If you want to blaze your own trail, you’ve got to be able to control worry
August 15th, 2012 by Briana Cummings
I’m 6 months into starting my own practice out of law school and the emotions have been world-beater elation one day followed by my wife taking me off the ledge the next. (Source: Comment, “I Just Want to Practice Law Postmortem,” Lawyerist.com)
Starting any kind of business is an emotional roller coaster. The most blasé entrepreneurs I know have resorted to medication to handle the stress that comes with starting a practice. I don’t recommend medication, but learning to control the anxiety is critical.
Going solo is hard enough, but doing it right out of law school can seem impossible and terrifying. Below are some strategies for quelling anxiety.
Focus on the present, not the past or the future
Take one day at a time. Don’t worry about the future. Plan for it and prepare for it, but don’t get anxious over it.
A man who suffers before it is necessary suffers before it is necessary. – Seneca
Do not look forward to what might happen tomorrow;
the same Everlasting Father who cares for you today will take care of you tomorrow and every day.
Either he will shield you from suffering or
He will give you unfailing strength to bear it.
Be at peace, then, and put aside all anxious thoughts and imaginations.
– St. Francis de Sales
And don’t worry about the past. Again, learn from it, but don’t fret over it.
The moving finger writes, and having writ, moves on, nor can any of your tears wash out a single line.
Done is done.
Where you have control, exercise it
Take action. Set goals, set deadlines, make a plan to get to them, stick to your plan. Once you start taking action, your feeling of helplessness begins to dissipate. Then you can focus on the fact that you are doing everything you can to control your destiny — and accept that the rest, as they say, is in God’s hands.
Exercise self-control.No matter how little control we have over a situation, we always have control over how we react to what happens to us.
You may not be able to change the wind, but you can adjust your sail.
Even when we cannot control what is happening or how it makes us feel inside, we have the choice to respond to adversity with dignity and grace.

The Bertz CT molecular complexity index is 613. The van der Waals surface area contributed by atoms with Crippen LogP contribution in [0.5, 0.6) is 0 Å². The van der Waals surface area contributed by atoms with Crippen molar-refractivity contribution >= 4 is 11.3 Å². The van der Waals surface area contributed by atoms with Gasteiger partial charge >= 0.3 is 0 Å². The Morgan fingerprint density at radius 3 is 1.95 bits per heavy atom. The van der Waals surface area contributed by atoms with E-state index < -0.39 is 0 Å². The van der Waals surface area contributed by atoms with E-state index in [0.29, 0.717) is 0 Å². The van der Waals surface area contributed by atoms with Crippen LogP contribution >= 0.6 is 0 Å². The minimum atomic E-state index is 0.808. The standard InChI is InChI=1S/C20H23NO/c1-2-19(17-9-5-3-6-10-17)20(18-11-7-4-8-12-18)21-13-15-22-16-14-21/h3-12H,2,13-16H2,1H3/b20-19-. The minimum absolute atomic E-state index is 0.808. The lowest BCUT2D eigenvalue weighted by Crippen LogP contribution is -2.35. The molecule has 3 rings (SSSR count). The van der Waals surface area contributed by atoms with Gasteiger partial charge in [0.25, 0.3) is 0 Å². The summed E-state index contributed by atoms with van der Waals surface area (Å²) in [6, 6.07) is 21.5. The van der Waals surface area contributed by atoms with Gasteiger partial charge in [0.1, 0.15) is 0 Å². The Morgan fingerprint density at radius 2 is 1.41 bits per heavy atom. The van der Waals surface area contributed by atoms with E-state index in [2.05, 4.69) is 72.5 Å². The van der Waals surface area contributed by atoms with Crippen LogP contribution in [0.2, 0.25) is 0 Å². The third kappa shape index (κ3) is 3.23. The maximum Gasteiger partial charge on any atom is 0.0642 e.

Be at peace with where you do not have control
Accept what you cannot change. Don’t bewail your plight or curse the fates. Just accept what cannot be changed. Acceptance is a powerful psychological tonic. This is why Buddhism teaches us to learn to relax with whatever arises and Christianity teaches us to embrace “God’s will,” not our own.
Not to spoil the ending for you, but everything is going to be okay.
I said above that you should focus on the present day, and not worry about the future. But, to contradict myself a bit, if the present day is a dark and difficult one, have faith that the future will be brighter. Even our darkest moments are only temporary; they too will pass. At times when all hope is lost a glimmer of hope may begin to appear.
Trust that whatever is happening now is the best possible thing that can happen to you right now, and that the reasons will become clear in the future. Buddhist nun Pema Chödrön tells the story of a family whose only son became crippled. The family were crushed. But because he was crippled, this son was later saved from the draft during World War II; his “affliction” became a blessing. “We call something good or bad,” she says, “but we don’t really know if it will be good or bad.”
I have learned that faith means trusting in advance what will only make sense in reverse. ~ Philip Yancey
Reprogram your thinking
We carry around a subjective reality that is continually triggering our emotional reactions.
‘Tis nothing good or bad
But thinking makes it so.
This subjective reality is constantly changing, as we are reconstruct our concept of ourselves and our realities moment by moment.
To combat negative thinking, identify negative thoughts as soon as they appear and defuse them. For example, if you catch yourself thinking you’re hopelessly incompetent, know that isn’t true.
Some advise to make no effort to fight worry or depression. Instead, think about happy things. Make a habit of listing all the good things about yourself (and/or your life) and continually update your list. Benjamin Franklin did this.
If appeals to your conscious brain don’t work, reprogram your subconscious. One possible strategy:
- First, ask yourself, “Could I try to let this emotion go? Is it in the realm of possibility?”
- If not, “Could I hold onto it?” This tricks your brain into realizing you’re holding onto it on purpose.
- Then ask again, “Could I try to let it go? Would I try to let it go?” The answer should be yes.
- Then ask, “When will I let it go?”
The purpose of this exercise is to train your brain into realizing that you have control over your emotions. You don’t need to master this at the first go; practice it.
Remember it’s just a chemical response
When you feel overwhelmed by panic or anxiety, remember that it is just your amygdala pumping adrenaline. It is just a physical response to threat. Don’t fight the physical response; this will just exacerbate it. Just let it pass.
Keep in mind your long-term goals
Sometimes holding the goal in mind can keep destructive thoughts at bay. In the movie “The Interrupters,” three “violence interrupters” try to protect their community from the violence they once employed by reminding those prone to violence to think thoughts that will keep them from acting out in emotion (e.g., “You don’t want to go to jail.”). To control your negative emotions, rather than letting them control you, see past the pain of the moment to the goal.
As Buddhist nun Pema Chödrön advises (with respect to fear — though it applies to any overpowering emotion): You can listen to it and have respect for it. You can even be convinced by it. But if you don’t do what it says, it has no power. Don’t do what it says.